Politically, too, the context for war is very different today than it was in 2002-03. Then, the president was still riding high in the polls, and the American people looked to him as a trusted, competent, and strong leader. Now, Bush's approval ratings have collapsed and Americans have lost faith in his honesty, competence, and leadership. In one recent poll, fully 54 percent of Americans said they did not trust Bush to make the right decision on Iran. And given the trends in public opinion, these numbers are bound to get worse over time. Equally important, there wasn't much political debate about the wisdom of war three years ago. Most Senate and many House Democrats joined Republicans in giving Bush the blankest of blank checks — and a significant majority of Americans supported going to war. Today, the possibility of attacking Iran is hotly — and rightly — debated, and it would be inconceivable for Bush to gain congressional backing for such a move absent a far more dire and imminent threat from Iran.
And then there is the international context. While back then doubts about the direction of American foreign policy had already begun to set in, and opposition to going to war against Iraq was mounting, Bush could still count on getting the backing of many important players. In 2002, that included getting a unanimous vote on a UN Security Council resolution declaring Baghdad in breach of past UN resolutions and warning of serious consequences in case Iraq failed to come into full compliance. In 2003, it meant getting significant military backing from Britain, Australia, and some other key allies — and the political backing of still more countries. Today, even Tony Blair has made clear that Bush would be on his own if he attacked Iran.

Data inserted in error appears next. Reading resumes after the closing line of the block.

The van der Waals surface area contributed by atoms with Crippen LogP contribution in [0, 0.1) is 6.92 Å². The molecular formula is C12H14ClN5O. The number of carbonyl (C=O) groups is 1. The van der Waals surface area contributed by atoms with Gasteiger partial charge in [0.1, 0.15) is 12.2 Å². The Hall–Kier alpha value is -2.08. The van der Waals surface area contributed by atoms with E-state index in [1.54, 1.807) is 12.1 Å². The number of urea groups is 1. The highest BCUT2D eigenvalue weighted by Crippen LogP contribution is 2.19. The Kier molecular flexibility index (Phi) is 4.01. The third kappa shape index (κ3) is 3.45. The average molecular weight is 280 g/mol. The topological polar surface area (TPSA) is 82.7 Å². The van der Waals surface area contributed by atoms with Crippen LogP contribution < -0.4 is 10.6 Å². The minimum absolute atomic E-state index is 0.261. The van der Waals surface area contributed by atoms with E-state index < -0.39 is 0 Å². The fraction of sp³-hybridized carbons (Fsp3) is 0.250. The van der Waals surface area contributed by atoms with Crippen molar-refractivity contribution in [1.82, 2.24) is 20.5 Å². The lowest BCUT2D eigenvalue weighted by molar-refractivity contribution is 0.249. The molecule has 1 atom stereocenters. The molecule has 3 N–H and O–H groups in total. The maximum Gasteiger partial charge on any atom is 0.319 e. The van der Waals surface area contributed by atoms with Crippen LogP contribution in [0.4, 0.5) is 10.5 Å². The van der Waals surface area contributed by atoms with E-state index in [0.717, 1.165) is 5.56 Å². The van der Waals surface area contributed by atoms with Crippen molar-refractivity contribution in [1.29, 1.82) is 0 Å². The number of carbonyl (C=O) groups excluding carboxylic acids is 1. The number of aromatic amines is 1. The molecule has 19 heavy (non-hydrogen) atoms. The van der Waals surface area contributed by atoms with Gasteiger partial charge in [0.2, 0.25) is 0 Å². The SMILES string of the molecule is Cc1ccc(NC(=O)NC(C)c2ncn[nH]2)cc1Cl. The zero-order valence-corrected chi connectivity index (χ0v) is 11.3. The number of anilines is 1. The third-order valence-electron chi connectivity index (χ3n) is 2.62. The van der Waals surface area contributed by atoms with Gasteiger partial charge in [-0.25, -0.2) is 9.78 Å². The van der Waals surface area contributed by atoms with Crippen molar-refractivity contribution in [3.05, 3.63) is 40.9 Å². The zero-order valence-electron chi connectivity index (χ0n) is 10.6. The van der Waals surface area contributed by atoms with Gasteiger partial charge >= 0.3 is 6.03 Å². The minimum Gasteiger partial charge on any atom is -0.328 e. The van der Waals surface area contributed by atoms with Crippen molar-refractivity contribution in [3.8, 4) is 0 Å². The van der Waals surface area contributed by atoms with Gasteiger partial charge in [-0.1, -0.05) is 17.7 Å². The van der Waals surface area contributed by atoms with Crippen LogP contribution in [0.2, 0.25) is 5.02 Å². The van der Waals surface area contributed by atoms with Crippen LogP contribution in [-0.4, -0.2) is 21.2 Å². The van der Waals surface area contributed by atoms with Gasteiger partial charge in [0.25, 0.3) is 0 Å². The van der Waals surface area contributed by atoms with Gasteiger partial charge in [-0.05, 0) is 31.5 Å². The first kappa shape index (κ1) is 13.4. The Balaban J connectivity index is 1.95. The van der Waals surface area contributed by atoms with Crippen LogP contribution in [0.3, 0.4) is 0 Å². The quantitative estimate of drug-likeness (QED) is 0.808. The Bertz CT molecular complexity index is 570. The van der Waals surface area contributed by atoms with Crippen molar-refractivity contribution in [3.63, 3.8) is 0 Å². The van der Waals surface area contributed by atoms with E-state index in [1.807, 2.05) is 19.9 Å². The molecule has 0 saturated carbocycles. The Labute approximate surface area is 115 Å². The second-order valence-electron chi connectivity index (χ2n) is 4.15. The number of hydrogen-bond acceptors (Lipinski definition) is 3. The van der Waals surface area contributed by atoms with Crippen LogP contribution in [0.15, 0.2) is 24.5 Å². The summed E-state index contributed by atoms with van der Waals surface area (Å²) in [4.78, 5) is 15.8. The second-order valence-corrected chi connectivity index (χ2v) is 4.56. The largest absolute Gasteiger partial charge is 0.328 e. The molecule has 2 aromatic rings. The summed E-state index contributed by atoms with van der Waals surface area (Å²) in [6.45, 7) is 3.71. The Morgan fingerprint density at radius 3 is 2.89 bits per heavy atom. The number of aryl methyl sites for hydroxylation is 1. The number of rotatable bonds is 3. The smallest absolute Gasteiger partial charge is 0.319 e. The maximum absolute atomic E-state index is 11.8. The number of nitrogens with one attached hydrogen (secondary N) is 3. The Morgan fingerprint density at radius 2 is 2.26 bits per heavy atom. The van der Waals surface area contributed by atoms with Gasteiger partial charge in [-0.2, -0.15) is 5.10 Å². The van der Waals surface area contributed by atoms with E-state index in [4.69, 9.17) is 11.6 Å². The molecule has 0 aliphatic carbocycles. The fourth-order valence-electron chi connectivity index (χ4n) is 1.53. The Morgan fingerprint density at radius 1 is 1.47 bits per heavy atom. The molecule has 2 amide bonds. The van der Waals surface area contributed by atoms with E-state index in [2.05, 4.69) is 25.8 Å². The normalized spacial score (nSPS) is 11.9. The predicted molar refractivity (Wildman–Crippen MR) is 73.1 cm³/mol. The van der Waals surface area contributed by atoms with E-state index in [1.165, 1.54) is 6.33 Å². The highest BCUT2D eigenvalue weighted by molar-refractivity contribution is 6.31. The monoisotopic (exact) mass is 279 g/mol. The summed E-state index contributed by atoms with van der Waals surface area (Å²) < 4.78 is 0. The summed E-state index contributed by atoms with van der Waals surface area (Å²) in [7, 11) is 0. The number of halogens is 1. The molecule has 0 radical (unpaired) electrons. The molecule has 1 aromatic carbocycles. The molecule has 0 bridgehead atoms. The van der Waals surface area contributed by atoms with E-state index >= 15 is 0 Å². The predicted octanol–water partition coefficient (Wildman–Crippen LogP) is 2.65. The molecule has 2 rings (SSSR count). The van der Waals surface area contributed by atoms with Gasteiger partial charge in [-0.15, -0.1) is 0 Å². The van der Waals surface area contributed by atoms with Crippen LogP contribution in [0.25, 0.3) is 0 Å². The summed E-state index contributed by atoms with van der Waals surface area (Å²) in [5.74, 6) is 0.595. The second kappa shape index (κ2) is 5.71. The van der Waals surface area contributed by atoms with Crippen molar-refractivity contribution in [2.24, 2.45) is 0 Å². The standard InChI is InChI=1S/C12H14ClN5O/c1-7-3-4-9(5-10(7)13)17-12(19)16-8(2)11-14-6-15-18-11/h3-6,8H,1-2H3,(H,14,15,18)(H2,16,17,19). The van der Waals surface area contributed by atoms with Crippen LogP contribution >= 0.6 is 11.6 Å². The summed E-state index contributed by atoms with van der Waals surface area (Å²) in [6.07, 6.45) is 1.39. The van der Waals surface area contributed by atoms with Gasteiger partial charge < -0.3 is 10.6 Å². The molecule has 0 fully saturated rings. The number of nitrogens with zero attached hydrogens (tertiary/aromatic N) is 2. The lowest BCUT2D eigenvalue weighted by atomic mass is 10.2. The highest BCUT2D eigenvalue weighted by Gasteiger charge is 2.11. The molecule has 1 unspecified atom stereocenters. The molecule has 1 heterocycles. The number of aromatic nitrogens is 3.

None of this guarantees that Bush will not attack Iran — good arguments, huge potential costs, and the absence of political and international support have never been decisive in his calculations. But with the human, economic, political, and diplomatic consequences of the Iraq war so very evident to all, there is nothing inevitable about war with Iran. Indeed, there's a reasonable chance — even a good one — that Bush will make the right decision this time around.
Tuesday, May 02, 2006
No, says Brookings expert Ivo Daalder:
Posted by LaurenceJarvik at 10:09 AM